Cruz, a freshman senator endorsed by the Tea Party movement and the libertarian Republican Liberty Caucus, said on the Senate floor Thursday he and fellow deficit-hawk Republicans Rand Paul of Kentucky, Mike Lee of Utah and Marco Rubio of Florida were not a crackpot fringe for standing in the way of negotiations with the House to reconcile the two chambers' competing U.S. budget proposals.
Indeed, they represent the GOP majority philosophy, Cruz said.
Cruz, Paul, Lee, Rubio and other conservative lawmakers with close Tea Party ties say they adamantly object to the appointment of a House-Senate conference committee to bridge the vast gap between the House and Senate budget versions unless the lawmakers are guaranteed negotiators won't agree to link a budget deal to a debt-limit increase.
If that were to happen, such an agreement would let a debt-ceiling increase be approved in the Senate with a simple 51-vote majority, rather than the 60-vote supermajority usually needed for controversial measures.
McCain, a senator since 1987, called his upstart colleagues' defiance obstructionist and said their demand for a guarantee showed their ignorance of how the Senate works.
"It's not the regular order for a number senators -- a small number, a minority within a minority here -- to say they will not agree to go to conference," McCain said Thursday.
"We're here to vote, not here to block things," he said. "We're here to articulate our positions on the issues and do what we can for the good of the country and the let the process move forward."
He said the budget blockade was the latest example of the small senators group pursuing a strategy that will "paralyze" the Senate process. He said it could provoke Democratic leaders to take extreme steps to change Senate rules to crack down on delaying tactics.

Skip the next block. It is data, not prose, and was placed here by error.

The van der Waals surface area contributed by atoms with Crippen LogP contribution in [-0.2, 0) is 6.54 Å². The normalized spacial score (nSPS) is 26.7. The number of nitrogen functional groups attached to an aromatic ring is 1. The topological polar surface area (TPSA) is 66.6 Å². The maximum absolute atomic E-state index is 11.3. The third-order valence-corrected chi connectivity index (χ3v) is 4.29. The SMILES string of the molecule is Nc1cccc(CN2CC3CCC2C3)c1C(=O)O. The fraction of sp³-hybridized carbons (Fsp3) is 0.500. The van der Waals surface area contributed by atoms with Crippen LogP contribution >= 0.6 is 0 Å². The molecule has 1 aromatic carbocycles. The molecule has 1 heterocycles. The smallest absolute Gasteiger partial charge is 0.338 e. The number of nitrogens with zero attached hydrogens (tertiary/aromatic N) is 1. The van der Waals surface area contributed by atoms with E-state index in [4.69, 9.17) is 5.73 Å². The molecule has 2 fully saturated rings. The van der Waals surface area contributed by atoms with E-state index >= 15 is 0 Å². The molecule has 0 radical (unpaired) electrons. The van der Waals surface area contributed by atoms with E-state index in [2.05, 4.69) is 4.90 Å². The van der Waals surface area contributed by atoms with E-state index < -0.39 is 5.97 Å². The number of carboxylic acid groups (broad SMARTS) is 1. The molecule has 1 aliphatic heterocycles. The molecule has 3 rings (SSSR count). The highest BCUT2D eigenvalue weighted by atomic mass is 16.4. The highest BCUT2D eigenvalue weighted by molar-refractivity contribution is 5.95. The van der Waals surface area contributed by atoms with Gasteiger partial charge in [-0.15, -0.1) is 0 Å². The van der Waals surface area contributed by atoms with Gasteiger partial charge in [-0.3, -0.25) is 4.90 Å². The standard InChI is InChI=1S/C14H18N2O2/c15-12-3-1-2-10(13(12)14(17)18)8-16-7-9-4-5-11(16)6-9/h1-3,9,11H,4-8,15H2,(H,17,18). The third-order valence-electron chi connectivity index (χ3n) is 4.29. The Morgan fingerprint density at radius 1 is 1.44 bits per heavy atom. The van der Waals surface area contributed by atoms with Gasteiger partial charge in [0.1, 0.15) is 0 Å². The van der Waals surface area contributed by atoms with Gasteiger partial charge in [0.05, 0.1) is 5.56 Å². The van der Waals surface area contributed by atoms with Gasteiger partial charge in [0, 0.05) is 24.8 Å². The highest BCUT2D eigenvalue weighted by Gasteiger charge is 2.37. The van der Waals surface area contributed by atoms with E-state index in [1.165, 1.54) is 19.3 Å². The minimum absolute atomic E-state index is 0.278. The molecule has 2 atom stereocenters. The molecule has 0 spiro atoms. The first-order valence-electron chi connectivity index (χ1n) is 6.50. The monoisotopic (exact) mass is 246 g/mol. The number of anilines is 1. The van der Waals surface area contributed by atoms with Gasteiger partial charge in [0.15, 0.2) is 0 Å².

McCain previously criticized Tea Party tactics on other issues, including efforts to block votes on Cabinet nominations and gun-control legislation.
Two months ago he told The Huffington Post he considered them "whacko birds" after they filibustered John O. Brennan as President Barack Obama's nominee to head the CIA until he guaranteed Washington wouldn't use aerial drones to kill Americans in the United States.
"I think it can be harmful if there is a belief among the American people that those people are reflective of the views of the majority of Republicans. They're not," McCain said in the Post interview, published March 7.
Cruz said Thursday McCain was "impugning all 45 Republicans in this body" by suggesting Cruz and his colleagues were a small troublemaking minority of the GOP for continuing to stand in the way of the House-Senate conference committee and pressing the debt-ceiling issue.
"There may be more wacko birds in the Senate than is suspected," Cruz said.
He challenged McCain to test the senatorial waters by seeing how many Republican senators are willing to sign a statement saying they supported letting the Senate raise the debt ceiling with a simple majority.
"I believe he will find that his representation to this body -- that it is only a minority of Republicans that oppose that -- is not accurate," Cruz said.
Cruz challenged McCain, saying if the Arizona Republican can produce a document showing a majority of the Senate GOP supported the McCain position, "I will offer here and now to go to a home game of my Houston Astros wearing an Arizona Diamondbacks hat."